Bernard: the fish. Although a consummate professional at 'playing' dead he actually proved quite the fighter - surviving some nasty fishy disease outbreaks and outliving several tank mates over the years.

Alas, the latest bug got the better of him, despite my tank-side ministrations. It is a bit of a relief with the impending trip OS and the MIL house-sitting (she was considerably perturbed by Bernard's fake death shenanigans last time she stayed).

Some months back I swore that I wouldn't get fish again once Bernard was gone. But now I am not so sure. Admittedly the house is a little crowded with 2 people, 4 cats and a dog (tho' he is only small). Tank upkeep is unsurprisingly not my favourite task (especially with a dodgy arm - which is partly to blame for the latest disease outbreak).

But the tank light bathed the room in such a nice glow and the bubble of the filter was like a meditative white noise in one's peripheral hearing. Not quite whale song or crashing waves, but comforting nevertheless. And ever so more so noticeable now, for its absence. Watching the tank was definitely better than daytime television. Now its sits dormant, bereft of light and life.

Unfortunately I am becoming increasingly aware of the unethical practices in the pet industry. Just Google "puppy factories" or "puppy mills" for some seriously disturbing information about practices at the core of the industry. Aquarium practices are perhaps less outrageous, but just because a Goldfish costs $5 and there is 50 in the tank, shouldn't mean that their life is any more disposable.

Fish are promoted as low maintenance, instant pets. I can't tell you how many times I've seen families bundled out of the pet shop door with a tank, chemicals and a bag of fish. This is particularly offensive when the proper set up of a tank, even the most basic, takes days if not a lot longer, before live fish ought to be introduced. A bunch of (expensive) chemical additives might help fish survive, but is no guarantee. Which leads me to believe that pet stores don't give a flying fuck whether the fish live after you've handed over your cash, because you'll either be back for more to replace the ones that died, or will abandon the tank after the novelty has worn of and come back and buy a puppy.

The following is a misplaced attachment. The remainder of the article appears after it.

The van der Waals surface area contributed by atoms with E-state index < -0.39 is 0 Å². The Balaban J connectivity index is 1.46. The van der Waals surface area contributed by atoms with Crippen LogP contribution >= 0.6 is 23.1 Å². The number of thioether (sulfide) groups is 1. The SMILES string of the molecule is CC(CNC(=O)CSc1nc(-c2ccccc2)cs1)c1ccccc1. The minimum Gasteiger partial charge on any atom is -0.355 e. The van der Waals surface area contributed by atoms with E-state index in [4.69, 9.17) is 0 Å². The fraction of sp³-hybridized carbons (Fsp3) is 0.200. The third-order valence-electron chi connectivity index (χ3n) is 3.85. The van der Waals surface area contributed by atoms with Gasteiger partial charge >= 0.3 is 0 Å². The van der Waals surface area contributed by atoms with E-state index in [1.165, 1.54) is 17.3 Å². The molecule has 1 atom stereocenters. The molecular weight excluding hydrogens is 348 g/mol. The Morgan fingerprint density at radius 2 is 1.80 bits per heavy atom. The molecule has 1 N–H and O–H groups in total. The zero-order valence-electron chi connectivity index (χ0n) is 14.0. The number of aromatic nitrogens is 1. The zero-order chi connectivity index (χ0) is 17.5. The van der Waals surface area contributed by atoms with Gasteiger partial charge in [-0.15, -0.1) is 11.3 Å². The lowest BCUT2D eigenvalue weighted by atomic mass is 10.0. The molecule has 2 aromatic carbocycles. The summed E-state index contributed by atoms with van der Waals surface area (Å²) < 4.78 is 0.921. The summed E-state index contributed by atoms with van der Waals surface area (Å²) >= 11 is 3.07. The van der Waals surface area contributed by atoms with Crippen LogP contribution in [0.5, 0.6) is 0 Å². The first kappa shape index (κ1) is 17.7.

Not to mention that the presence of rows and rows of Siamese fighting fish in water glass sized tanks makes me so angry. That is cruelty personified. The "fact" promoted by the industry that they can survive in small puddles of water is appalling. Yes, they CAN survive. Just like we CAN survive on a diet of rice cakes and water if necessity dictated it.

But surely we want more than mere survival for our pets. The reason they sit motionless at the top of the tank is because they are starved of oxygen. Put a Siamese fighting fish in a large tank, properly oxygenated, with no inappropriate tank mates - and you will see an energetic and happy fish of the most luxurious and dazzling colouring.

And who knows whether tropical fish are harvested with any respect to maintaining wild fish stocks in their native environments. Or whether breeding fancy goldfish with "aesthetic" deformities impinges on the fish's quality of life.

I guess every decision we make has ethical consequences if we dig deep enough. Responsible pet ownership is one of them, and I often wonder whether it is wise to consider our own needs of companionship, or if it is just selfishness. I am not advocating never getting another pet once our household ultimately becomes pet free. Nor can I stand on any perceived moral high ground. Our collection of animals have variously been acquired from both pet stores, breeders and rescues. I adore each and every one and don't regret taking any of them in to our home. Had pure desire won over practicality, I'd be the happy owner of chooks and (to Jms' dismay) a donkey. I'd keep bees in a heartbeat if I weren't allergic.